I started writing regularly three or four years ago. This page will contain poems with a political or social slant.
A BBC report on March 7th described the situation of Commonwealth soldiers ( from Fiji, I think).
It's an attempt at blank ( but metrical?) verse. I feel it is a many-sided issue, and covers people's reluctance to join up because of the sort of wars we're involved in, apart from anything else, and I wonder if the tough guy culture, and name-calling when recruits are in any way different is a necessary part of creating soldiers who will fight battles effectively. The title is deliberately ambiguous - whose right/ who's right??
They can’t get all the lads they need at home,
most youngsters just don't want to go to war
and I can see no reason to condemn them
I wouldn’t go myself if I were asked.
On a mission to the outposts of our “empire”
they’ve found the men they need down on the ground.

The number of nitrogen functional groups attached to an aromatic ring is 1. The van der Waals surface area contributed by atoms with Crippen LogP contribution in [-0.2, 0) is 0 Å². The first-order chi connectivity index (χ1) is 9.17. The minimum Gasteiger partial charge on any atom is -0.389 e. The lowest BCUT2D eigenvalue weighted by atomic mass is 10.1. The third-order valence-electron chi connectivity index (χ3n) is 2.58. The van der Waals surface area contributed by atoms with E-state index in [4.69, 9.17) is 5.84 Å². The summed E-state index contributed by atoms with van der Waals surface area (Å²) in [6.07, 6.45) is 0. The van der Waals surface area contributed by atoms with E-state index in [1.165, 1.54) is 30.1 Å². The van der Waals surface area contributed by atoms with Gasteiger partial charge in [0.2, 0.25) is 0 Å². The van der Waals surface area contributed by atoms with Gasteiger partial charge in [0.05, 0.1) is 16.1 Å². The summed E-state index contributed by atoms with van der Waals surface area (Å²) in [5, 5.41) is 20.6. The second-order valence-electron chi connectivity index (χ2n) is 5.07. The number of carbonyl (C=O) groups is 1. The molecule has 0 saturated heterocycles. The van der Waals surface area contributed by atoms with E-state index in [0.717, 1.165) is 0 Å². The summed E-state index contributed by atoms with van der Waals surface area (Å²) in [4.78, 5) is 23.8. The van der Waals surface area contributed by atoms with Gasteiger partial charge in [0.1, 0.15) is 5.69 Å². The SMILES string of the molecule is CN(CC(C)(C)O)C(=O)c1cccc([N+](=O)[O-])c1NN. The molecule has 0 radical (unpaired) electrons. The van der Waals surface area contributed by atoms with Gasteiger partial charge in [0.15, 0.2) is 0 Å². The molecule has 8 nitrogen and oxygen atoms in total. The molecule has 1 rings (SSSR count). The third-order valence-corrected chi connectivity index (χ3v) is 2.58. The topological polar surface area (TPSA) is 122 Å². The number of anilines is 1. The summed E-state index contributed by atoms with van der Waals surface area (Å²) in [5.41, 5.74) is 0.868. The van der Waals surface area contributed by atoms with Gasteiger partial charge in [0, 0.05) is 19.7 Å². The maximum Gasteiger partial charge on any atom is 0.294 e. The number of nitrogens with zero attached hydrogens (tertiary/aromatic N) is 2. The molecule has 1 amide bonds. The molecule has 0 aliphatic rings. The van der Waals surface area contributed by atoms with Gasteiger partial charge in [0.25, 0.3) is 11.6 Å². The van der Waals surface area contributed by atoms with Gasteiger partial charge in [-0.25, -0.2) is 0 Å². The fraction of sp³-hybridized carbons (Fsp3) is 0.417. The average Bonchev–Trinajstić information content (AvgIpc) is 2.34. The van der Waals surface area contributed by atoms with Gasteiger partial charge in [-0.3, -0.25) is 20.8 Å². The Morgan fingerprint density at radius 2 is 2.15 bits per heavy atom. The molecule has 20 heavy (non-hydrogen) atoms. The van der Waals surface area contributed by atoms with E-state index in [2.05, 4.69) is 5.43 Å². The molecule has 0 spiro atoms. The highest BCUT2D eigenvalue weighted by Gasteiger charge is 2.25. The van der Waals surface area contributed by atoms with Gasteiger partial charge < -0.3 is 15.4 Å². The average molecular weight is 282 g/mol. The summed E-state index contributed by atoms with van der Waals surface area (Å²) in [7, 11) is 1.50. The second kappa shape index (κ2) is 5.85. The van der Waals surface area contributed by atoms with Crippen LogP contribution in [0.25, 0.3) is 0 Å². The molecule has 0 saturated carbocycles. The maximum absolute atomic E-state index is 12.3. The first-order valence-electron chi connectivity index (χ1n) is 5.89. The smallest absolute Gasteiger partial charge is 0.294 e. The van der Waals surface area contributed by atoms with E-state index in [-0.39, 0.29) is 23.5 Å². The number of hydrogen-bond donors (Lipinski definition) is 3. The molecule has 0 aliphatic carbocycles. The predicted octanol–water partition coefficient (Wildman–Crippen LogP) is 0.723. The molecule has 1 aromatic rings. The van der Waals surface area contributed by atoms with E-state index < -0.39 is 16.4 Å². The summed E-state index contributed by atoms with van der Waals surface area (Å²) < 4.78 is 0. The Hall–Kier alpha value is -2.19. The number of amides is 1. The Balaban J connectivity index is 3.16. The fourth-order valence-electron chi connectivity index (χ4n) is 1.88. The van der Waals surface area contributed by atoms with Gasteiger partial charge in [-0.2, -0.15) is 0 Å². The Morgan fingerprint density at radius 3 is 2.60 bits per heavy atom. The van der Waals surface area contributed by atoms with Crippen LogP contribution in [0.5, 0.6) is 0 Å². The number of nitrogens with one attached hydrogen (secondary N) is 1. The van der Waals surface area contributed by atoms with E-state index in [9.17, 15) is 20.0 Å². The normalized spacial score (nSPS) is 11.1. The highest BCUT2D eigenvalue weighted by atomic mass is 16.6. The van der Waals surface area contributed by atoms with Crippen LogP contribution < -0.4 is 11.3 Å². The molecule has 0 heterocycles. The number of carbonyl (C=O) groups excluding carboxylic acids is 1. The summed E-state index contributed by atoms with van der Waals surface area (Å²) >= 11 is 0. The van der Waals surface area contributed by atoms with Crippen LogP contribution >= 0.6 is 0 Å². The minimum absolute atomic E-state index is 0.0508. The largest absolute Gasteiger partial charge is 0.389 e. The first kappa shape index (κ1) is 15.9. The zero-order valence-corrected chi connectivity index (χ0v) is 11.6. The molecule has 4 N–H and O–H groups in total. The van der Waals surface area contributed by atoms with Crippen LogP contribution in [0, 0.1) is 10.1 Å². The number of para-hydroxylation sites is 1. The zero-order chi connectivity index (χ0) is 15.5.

They’ve enlisted a selection of young soldiers
ambitious, bright and eager to take part.
The brass hoped this might plug some of the gaps,
trained them up and shipped them out to fight.
But when these fellows joined the British army,
jibes and racist pranks became their lot.
So they organised themselves into a union
though they couldn’t strike or claim a higher wage.
They took the steps to make their problems public,
and hit the morning news for what its worth.
Is this just one more murky episode of history?
Most of us at home don't give a damn.
The deaths of soldiers from these far-flung places
play out less TV tearful than our own.
Four hundred grand
a logo for London.
Fourteen pence an hour
making products for Beijing.
What a souvenir!
Great value for money!
Can London beat this?
It’s not about the cost,
It’s not about winning,
It’s taking part that counts.